Thursday, May 20th, 2021
Master of None (Season Three)
Netflix, May 21, 2021
May 20, 2021
By Kyle Mullin
Photography by Netflix
The third season of Master of None harkens back to the time before Netflix gained notoriety for quantity over quality. It also harkens back to before much of the streaming service’s original content devolved into background noise that users could leave on while splitting their screens with another distraction. Instead, the five episodes of the latest, and last season of Master of None, titled Moments In Love, demand every ounce of your attention. Part of that is due to star Lena Waithe’s singularly subtle performance and vision. She builds on the award-winning writing she collaborated on with former series star Aziz Ansari, which garnered her an Emmy in Season 2 for the episode that focused on her character’s fraught coming out in an African American home.
Ansari smartly cedes the spotlight to rising star Waithe for the entire third season. Waithe’s performance is not as conventionally accomplished as Naomi Ackie, who co-stars as her wife and lights up the screen with each aptly chosen facial expression and line reading. Waithe’s lower key approach takes its time impressing viewers. She does so with a slight shift in her typically swaggering posture, a contemplative gaze in the midst of arguing with Ackie, or an emotional deflection disguised as a joke. Each of these choices is exponentially effective because of her overall minimalism. So lived-in is the authenticity of her acting, that it rises to the tall order of her writing.
Re-teaming with Ansari as the dust settles on his #MeToo allegation, the pair pen a pained and impassioned queer love story that will resonate with audiences of all stripes because of its universality. Montages of Waithe and Ackie dancing while folding the laundry, or curled up in one of the nooks of their picture-perfect upstate New York home exude honeymoon period bliss. When Ansari’s character does return to the screen, it’s not quite a caricature of toxic masculinity, but more of an intricately shaded portrayal of a shitty boyfriend. His far greater nuance here redeems the flimsier post-#MeToo assessment Ansari gave in his latest standup special.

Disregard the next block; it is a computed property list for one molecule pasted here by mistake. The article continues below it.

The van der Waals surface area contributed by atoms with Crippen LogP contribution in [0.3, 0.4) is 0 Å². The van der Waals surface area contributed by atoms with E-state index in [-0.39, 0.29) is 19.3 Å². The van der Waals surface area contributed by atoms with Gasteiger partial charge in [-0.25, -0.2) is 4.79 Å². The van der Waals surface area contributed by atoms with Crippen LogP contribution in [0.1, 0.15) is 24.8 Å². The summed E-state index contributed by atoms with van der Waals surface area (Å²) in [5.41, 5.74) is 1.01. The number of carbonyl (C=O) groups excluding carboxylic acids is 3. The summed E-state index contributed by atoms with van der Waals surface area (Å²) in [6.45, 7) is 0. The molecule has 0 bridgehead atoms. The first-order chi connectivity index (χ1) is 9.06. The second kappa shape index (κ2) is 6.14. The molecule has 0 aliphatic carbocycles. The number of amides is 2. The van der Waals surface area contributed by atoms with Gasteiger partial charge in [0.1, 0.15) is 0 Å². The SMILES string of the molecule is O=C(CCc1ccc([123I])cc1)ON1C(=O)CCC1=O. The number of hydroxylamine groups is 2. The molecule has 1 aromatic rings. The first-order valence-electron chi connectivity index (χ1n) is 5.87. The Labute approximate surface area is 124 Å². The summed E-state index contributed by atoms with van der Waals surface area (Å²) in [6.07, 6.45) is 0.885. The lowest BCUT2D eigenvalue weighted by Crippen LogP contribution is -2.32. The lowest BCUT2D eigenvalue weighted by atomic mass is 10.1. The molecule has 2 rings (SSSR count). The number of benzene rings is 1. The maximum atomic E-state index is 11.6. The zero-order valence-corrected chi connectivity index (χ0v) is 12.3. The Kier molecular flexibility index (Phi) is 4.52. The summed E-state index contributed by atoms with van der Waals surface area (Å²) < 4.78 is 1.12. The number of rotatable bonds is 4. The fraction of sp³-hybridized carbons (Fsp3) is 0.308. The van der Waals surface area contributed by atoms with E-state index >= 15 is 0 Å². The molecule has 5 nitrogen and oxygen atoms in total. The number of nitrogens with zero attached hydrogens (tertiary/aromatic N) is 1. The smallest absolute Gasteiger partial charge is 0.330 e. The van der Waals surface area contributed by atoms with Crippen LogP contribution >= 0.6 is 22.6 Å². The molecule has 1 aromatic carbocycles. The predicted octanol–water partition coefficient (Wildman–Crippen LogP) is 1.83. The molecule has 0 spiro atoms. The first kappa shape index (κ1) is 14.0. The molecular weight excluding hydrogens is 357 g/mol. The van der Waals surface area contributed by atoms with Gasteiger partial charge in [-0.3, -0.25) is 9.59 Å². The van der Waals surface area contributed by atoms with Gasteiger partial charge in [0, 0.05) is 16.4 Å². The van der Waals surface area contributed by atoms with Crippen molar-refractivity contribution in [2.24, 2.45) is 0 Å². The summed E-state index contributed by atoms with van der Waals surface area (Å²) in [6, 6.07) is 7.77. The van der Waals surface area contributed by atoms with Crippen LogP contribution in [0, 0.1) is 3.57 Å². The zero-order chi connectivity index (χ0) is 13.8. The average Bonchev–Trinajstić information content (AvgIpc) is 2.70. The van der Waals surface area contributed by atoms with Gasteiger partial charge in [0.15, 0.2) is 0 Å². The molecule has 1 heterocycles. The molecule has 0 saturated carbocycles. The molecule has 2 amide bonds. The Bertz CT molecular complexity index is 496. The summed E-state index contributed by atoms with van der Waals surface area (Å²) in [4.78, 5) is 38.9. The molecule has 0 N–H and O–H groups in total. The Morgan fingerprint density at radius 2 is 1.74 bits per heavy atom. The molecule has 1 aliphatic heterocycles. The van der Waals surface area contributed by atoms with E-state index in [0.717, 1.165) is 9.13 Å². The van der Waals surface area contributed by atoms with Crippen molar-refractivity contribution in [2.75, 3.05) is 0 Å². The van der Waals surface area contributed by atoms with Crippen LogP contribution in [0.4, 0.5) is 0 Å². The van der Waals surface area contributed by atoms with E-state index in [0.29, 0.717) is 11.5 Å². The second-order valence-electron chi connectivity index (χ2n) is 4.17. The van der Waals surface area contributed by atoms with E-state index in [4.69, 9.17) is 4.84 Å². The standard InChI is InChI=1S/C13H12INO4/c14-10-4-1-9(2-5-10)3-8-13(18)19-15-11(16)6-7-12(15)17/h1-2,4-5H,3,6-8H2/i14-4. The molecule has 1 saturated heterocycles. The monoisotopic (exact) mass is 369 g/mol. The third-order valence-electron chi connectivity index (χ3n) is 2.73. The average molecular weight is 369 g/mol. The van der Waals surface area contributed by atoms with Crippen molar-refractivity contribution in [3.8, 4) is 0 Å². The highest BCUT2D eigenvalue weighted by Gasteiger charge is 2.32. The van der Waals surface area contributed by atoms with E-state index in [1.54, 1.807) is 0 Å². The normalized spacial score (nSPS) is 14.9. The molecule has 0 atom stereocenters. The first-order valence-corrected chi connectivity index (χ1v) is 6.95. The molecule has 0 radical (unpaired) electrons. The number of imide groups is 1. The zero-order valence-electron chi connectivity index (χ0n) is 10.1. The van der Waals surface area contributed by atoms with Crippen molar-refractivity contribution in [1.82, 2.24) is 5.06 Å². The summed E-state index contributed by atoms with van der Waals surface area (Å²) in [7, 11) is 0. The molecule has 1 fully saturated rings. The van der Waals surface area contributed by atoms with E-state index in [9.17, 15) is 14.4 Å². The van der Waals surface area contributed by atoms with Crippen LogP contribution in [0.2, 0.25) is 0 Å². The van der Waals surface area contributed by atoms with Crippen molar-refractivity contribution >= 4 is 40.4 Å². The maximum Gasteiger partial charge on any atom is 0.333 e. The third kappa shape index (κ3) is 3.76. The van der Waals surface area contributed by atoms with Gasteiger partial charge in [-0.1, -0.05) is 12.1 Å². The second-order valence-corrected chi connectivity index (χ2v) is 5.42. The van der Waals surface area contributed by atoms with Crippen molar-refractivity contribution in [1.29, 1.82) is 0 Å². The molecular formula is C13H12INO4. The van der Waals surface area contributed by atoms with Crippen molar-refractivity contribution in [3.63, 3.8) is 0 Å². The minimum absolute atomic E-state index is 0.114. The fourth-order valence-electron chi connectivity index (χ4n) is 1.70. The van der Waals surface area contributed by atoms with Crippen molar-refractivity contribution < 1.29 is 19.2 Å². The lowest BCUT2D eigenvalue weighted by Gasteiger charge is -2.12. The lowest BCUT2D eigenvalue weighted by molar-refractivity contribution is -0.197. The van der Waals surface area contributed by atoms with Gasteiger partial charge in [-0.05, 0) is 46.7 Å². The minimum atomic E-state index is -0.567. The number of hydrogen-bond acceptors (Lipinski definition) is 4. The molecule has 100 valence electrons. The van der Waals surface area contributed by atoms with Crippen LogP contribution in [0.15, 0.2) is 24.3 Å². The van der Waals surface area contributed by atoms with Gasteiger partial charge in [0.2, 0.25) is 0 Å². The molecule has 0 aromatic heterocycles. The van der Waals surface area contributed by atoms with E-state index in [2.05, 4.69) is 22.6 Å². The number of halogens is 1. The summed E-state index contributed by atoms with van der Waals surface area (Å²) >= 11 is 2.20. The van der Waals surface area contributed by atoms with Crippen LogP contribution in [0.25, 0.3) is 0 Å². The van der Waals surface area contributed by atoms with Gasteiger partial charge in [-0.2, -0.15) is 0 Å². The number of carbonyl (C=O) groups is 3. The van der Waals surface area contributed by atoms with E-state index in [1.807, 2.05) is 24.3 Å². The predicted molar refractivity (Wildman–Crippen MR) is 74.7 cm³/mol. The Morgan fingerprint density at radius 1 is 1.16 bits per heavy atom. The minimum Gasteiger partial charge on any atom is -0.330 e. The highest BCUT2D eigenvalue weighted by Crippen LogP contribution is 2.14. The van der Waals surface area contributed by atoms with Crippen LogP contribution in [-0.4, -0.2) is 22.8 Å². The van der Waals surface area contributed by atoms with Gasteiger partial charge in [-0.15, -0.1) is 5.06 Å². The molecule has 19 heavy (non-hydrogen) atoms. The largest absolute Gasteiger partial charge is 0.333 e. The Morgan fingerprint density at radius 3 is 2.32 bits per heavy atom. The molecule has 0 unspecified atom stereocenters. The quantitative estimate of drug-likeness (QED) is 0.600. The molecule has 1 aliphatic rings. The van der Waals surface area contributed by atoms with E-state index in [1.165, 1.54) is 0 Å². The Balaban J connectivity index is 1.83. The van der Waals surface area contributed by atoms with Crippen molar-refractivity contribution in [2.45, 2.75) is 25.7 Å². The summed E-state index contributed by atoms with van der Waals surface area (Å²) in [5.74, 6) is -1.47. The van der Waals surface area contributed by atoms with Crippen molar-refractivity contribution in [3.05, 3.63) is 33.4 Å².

Ansari is also masterful (pardon the pun) at capturing Waithe’s groundbreaking portrayal of queer romance and heartache by returning as director, and bringing auteuristic flourishes. His use of long takes, where characters pass in and out of a still frame, their dialogue and actions like slammed doors and revved car engines, still audible even when they are not visible, will glue your eyes to the screen in anticipation of the next detail. Closeups of Waithe and Ackie as they work through the most intimate moments of their complex relationship, or erupt into arguments that find them pacing the confines of their antique laden cottage like boxers, are also gripping. Through it all, his just-so chosen camera angles and vintage tinged cinematography give Ansari’s direction a painterly quality.
When the plot shifts from the universal to each character’s specifics, the minutia rings truer and is more relatable than the story’s broader strokes. For example, discriminatory policies against queer fertilization or Waithe’s offhand jokes such as naming every member of her country coop after R&B divas, and singing “I’m every chicken/ It’s all in me” while feeding them.
An episode devoid of the marquee star (like Waithe’s Season Two Emmy winning turn), and devoted to Ackie’s fertility clinic visits is richly complex enough to warrant another Emmy. The unexpectedly fairytale-esque finale will also leave audiences hanging on this complicated couple’s every word.
Moments In Love will make you excited for Waithe and Ackie’s potential future turns, have you rethinking Ansari’s post-controversy standing, and renew your hope in a platform that was once a haven for visionary work. (www.netflix.com/masterofnone)
Author rating: 9/10
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